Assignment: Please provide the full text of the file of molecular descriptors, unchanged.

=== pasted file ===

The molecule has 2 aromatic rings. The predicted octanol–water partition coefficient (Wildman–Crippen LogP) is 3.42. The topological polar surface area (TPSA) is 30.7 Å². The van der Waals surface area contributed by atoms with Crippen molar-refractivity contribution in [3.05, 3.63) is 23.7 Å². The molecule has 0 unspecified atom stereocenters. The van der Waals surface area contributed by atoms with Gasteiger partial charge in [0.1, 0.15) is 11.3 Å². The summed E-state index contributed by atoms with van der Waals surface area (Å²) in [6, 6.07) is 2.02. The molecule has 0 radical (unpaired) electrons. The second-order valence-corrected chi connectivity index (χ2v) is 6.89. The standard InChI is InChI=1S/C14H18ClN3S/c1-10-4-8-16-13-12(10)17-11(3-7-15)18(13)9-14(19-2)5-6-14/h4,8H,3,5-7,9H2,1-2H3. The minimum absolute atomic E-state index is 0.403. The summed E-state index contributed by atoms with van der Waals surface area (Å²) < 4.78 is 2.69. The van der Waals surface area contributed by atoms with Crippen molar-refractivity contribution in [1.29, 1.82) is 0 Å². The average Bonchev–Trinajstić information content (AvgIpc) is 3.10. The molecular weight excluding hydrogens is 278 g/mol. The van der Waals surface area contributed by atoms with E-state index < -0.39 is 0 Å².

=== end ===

The molecule has 2 aromatic rings. The predicted octanol–water partition coefficient (Wildman–Crippen LogP) is 3.42. The topological polar surface area (TPSA) is 30.7 Å². The van der Waals surface area contributed by atoms with Crippen molar-refractivity contribution in [3.05, 3.63) is 23.7 Å². The molecule has 0 unspecified atom stereocenters. The van der Waals surface area contributed by atoms with Gasteiger partial charge in [0.1, 0.15) is 11.3 Å². The summed E-state index contributed by atoms with van der Waals surface area (Å²) in [6, 6.07) is 2.02. The molecule has 0 radical (unpaired) electrons. The second-order valence-corrected chi connectivity index (χ2v) is 6.89. The standard InChI is InChI=1S/C14H18ClN3S/c1-10-4-8-16-13-12(10)17-11(3-7-15)18(13)9-14(19-2)5-6-14/h4,8H,3,5-7,9H2,1-2H3. The minimum absolute atomic E-state index is 0.403. The summed E-state index contributed by atoms with van der Waals surface area (Å²) < 4.78 is 2.69. The van der Waals surface area contributed by atoms with Crippen molar-refractivity contribution in [1.29, 1.82) is 0 Å². The average Bonchev–Trinajstić information content (AvgIpc) is 3.10. The molecular weight excluding hydrogens is 278 g/mol. The van der Waals surface area contributed by atoms with E-state index < -0.39 is 0 Å².